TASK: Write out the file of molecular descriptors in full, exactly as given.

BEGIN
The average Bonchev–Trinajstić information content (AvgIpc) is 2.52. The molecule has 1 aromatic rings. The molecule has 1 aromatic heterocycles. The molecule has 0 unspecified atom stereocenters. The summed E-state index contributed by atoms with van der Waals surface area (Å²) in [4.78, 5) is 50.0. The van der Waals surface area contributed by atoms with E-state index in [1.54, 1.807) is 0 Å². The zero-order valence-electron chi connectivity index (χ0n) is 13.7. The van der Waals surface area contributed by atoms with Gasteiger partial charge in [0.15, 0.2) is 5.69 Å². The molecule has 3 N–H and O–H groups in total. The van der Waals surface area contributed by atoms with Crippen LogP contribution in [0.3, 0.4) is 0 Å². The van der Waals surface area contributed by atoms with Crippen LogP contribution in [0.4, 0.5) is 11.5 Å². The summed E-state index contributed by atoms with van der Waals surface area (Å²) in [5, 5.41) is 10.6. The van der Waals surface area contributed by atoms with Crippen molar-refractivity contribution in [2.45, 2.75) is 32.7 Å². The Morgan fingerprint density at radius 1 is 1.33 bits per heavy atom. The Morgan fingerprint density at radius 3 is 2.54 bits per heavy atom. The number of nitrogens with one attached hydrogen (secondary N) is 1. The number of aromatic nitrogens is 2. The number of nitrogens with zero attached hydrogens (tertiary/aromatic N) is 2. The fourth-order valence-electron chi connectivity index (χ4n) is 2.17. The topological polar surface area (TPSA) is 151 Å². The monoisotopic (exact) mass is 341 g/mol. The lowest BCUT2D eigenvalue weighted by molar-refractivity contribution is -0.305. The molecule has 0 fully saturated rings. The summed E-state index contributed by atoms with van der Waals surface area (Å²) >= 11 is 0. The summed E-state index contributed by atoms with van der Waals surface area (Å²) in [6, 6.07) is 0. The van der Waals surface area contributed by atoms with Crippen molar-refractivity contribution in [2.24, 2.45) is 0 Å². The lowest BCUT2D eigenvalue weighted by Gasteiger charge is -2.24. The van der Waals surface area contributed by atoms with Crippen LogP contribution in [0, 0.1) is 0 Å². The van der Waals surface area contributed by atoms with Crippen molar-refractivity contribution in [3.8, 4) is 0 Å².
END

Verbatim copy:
The average Bonchev–Trinajstić information content (AvgIpc) is 2.52. The molecule has 1 aromatic rings. The molecule has 1 aromatic heterocycles. The molecule has 0 unspecified atom stereocenters. The summed E-state index contributed by atoms with van der Waals surface area (Å²) in [4.78, 5) is 50.0. The van der Waals surface area contributed by atoms with E-state index in [1.54, 1.807) is 0 Å². The zero-order valence-electron chi connectivity index (χ0n) is 13.7. The van der Waals surface area contributed by atoms with Gasteiger partial charge in [0.15, 0.2) is 5.69 Å². The molecule has 3 N–H and O–H groups in total. The van der Waals surface area contributed by atoms with Crippen LogP contribution in [0.3, 0.4) is 0 Å². The van der Waals surface area contributed by atoms with Crippen LogP contribution in [0.4, 0.5) is 11.5 Å². The summed E-state index contributed by atoms with van der Waals surface area (Å²) in [5, 5.41) is 10.6. The van der Waals surface area contributed by atoms with Crippen molar-refractivity contribution in [2.45, 2.75) is 32.7 Å². The Morgan fingerprint density at radius 1 is 1.33 bits per heavy atom. The Morgan fingerprint density at radius 3 is 2.54 bits per heavy atom. The number of nitrogens with one attached hydrogen (secondary N) is 1. The number of aromatic nitrogens is 2. The number of nitrogens with zero attached hydrogens (tertiary/aromatic N) is 2. The fourth-order valence-electron chi connectivity index (χ4n) is 2.17. The topological polar surface area (TPSA) is 151 Å². The monoisotopic (exact) mass is 341 g/mol. The lowest BCUT2D eigenvalue weighted by molar-refractivity contribution is -0.305. The molecule has 0 fully saturated rings. The summed E-state index contributed by atoms with van der Waals surface area (Å²) >= 11 is 0. The summed E-state index contributed by atoms with van der Waals surface area (Å²) in [6, 6.07) is 0. The van der Waals surface area contributed by atoms with Crippen molar-refractivity contribution in [2.24, 2.45) is 0 Å². The lowest BCUT2D eigenvalue weighted by Gasteiger charge is -2.24. The van der Waals surface area contributed by atoms with Crippen LogP contribution in [0, 0.1) is 0 Å². The van der Waals surface area contributed by atoms with Crippen molar-refractivity contribution in [3.8, 4) is 0 Å².